I have been thinking about childhood today. I was rummaging through some old boxes and came across some toys I played with when I was a child. Some of them brought back vivid memories of days long gone. I could still remember names I had given some of the army men or who I made the “bad” guys and who were the “good” guys.
I have an entire box full of Star Wars toys. Yes, I was obsessed with the force when I was young. And yes, I still am to some degree! I remember the noises I would make as I would zoom the X-Wing around the living room, torpedoing the Imperial Storm Troopers. I remember breathing (as best I could) like Darth Vader and strangling a few of the Rebels with the dark side of the force.
There were cars and animals and blocks and all sorts of things. All of them, to one degree or another, brought back memories. Memories, not only of the toys themselves, but Christmases and birthdays and special trips with my grandmother (I called her Nanny) to the store, where she would buy me a new Star Wars action figure.
Memories are powerful things: for good and bad. Memories can escort us into those by-gone days, into the presence of people, of loved ones long since gone. Memories can be cherished and kept close to the heart and be a comfort and a solace.
But, memories can also be dark. They can bring remembrances of things, or people we would just soon forget. Many people are haunted by their past. Haunted by hurts done to them. Haunted by their own words, by their own actions. Regrets are the price of bad memories.
Yet, even bad memories may be redeemed.
Whatever your memories, I hope you can focus and recall those fond times. Those lazy summer days with your grandparents. Those evenings, sitting with your dad in his recliner. Those Saturday mornings with mom (or dad!) in the kitchen cooking breakfast. Those days of childhood, of innocence.
Hanging on to the past, whether good times or bad, can hinder our growth; but reflections, when kept in balance, can reassure us in difficult times and lighten an otherwise difficult, dreary day.
Paul stated, When I was a child, I spoke like a child, I thought like a child, I reasoned like a child . . . . (1 Cor. 13.11)
Channeling a bit of the spirit of the Preacher in Ecclesiastes, There is a time to be a child and there is a time to be an adult.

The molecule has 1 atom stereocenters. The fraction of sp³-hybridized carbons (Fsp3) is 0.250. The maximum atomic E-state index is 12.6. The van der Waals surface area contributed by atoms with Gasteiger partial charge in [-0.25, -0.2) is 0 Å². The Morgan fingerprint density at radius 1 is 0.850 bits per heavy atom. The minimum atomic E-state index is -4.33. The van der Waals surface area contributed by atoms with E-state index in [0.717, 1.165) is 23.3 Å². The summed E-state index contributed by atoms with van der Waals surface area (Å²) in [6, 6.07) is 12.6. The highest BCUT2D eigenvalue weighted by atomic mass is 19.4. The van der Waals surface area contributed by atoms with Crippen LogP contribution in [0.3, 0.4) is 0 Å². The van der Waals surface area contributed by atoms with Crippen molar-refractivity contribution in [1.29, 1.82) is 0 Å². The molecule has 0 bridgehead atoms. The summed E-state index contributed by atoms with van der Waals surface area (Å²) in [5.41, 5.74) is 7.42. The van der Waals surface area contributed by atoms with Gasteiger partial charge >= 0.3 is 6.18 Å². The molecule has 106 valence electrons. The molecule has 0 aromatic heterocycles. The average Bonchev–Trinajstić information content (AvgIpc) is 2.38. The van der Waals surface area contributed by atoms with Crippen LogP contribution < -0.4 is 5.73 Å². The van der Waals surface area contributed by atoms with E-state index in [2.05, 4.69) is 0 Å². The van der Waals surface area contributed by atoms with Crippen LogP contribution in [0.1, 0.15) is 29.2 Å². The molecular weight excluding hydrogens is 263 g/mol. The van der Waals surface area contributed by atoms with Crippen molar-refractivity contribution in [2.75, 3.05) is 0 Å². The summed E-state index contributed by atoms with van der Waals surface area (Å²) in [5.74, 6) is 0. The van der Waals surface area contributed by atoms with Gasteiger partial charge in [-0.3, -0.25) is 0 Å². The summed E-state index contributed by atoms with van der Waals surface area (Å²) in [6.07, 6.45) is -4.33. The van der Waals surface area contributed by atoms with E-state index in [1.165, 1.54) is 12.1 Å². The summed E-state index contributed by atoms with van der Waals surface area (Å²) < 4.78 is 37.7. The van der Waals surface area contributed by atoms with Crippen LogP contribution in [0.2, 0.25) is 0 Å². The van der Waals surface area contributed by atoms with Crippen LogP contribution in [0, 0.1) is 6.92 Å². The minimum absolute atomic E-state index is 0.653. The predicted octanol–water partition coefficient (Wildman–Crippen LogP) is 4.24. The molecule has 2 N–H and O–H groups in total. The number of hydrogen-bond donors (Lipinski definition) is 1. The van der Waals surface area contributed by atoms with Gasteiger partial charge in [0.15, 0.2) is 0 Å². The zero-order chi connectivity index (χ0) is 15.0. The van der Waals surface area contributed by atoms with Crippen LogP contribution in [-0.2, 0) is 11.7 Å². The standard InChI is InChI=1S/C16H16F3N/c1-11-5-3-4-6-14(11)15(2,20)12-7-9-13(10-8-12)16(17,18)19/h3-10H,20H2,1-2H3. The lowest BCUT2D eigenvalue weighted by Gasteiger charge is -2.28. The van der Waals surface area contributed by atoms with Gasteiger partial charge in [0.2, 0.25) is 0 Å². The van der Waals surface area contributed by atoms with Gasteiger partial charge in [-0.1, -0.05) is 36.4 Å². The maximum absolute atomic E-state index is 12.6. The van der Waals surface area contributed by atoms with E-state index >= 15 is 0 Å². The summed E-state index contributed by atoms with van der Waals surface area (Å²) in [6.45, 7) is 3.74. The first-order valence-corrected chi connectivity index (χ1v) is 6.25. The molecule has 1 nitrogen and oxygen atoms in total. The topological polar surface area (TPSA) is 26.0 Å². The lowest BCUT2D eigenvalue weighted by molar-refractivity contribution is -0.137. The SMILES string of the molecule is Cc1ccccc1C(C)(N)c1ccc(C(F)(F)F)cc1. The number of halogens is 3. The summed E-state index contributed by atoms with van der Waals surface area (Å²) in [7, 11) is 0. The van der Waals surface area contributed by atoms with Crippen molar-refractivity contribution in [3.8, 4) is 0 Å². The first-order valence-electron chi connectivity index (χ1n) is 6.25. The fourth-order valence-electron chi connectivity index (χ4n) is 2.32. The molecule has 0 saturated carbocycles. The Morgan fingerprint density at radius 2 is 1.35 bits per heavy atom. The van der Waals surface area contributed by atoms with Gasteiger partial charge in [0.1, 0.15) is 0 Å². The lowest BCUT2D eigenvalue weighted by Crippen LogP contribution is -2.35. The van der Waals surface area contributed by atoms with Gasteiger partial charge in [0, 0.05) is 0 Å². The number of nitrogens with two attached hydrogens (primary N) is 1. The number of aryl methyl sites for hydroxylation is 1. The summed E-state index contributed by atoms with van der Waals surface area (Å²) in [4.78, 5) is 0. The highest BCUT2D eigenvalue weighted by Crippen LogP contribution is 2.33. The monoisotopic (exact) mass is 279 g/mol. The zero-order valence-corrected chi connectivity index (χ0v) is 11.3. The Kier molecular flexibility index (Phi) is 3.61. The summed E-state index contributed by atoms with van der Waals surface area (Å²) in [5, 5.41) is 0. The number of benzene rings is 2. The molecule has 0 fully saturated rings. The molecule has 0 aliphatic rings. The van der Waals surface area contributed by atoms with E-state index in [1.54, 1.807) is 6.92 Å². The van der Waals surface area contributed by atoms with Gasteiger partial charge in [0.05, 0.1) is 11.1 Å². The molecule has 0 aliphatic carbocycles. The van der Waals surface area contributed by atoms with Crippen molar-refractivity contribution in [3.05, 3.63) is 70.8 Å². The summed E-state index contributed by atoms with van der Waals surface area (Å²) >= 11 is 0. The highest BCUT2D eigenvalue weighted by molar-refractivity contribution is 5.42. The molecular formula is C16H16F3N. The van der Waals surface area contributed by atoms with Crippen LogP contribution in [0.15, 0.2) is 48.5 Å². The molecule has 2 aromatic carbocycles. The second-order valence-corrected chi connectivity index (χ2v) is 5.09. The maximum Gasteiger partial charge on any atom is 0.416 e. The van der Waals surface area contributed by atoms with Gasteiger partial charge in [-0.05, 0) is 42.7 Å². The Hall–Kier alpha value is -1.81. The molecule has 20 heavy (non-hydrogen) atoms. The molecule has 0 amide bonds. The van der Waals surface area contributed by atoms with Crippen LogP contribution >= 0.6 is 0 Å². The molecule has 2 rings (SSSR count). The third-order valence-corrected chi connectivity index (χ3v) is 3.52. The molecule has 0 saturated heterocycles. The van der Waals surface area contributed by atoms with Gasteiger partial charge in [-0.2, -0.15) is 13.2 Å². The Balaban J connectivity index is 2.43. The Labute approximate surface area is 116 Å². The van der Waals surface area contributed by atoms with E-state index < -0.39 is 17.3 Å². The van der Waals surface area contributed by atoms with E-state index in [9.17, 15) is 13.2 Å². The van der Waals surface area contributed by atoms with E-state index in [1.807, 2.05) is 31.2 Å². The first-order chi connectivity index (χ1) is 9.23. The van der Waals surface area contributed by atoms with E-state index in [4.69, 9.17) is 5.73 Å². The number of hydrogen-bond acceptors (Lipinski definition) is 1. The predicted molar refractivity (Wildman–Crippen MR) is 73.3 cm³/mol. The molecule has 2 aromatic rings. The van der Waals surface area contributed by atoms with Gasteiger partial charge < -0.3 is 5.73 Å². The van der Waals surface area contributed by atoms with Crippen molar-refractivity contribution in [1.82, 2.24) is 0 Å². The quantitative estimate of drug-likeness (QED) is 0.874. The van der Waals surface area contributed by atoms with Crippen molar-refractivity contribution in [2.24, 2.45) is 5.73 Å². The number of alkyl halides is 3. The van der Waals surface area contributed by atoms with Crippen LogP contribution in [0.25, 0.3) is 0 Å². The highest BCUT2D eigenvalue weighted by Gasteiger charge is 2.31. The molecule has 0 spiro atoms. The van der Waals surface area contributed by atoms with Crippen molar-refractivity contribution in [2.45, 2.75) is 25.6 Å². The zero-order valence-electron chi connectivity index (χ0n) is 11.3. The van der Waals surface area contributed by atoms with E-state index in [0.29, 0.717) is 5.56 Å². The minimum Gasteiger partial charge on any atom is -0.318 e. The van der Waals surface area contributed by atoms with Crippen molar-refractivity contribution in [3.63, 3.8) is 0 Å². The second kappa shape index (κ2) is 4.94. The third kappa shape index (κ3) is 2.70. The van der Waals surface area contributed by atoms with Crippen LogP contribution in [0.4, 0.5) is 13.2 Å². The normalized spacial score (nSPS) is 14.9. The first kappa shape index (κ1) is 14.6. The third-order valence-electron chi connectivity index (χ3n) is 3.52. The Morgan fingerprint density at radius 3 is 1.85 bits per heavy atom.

When I was a child. It has past. And now I watch my own children. I watch them play and learn and whine and mope. I watch them grow; growing to become what I now am. Growing to become what for them, at this stage in their life, is an eternity away. Growing to become an adult.
When I became a man, I gave up childish ways, Paul finishes his thought. Sometimes it seems we adults haven’t quite got that last bit down pat yet! We still act pretty childish from time to time. We pout and groan and complain. We stomp our feet and drop our bottom lip and throw a tantrum or two. We are spoiled. We want to be amused and entertained. And if we don’t get our way, oh boy, Armageddon has arrived!
I would hope though, within us all, there are those “childish” things that are good and innocent and sweet. The best of childhood we may say.
Let us not be so dreary that we forget to play and laugh and imagine and create and dream. These are the best things. Jesus taught unless we had faith, faith like a child, we would never enter the kingdom of heaven.
So, I think it’s okay, from time to time, to let the inner child out. Let him/her out of the stuffy old clothes of adulthood. Let her out to sing and hope and wish upon some far away star. Let him go chasing frogs and tromping through the mud. Let your hair down. Take a break from the seriousness of being an adult and just enjoy for a while.
And may the force be with you . . .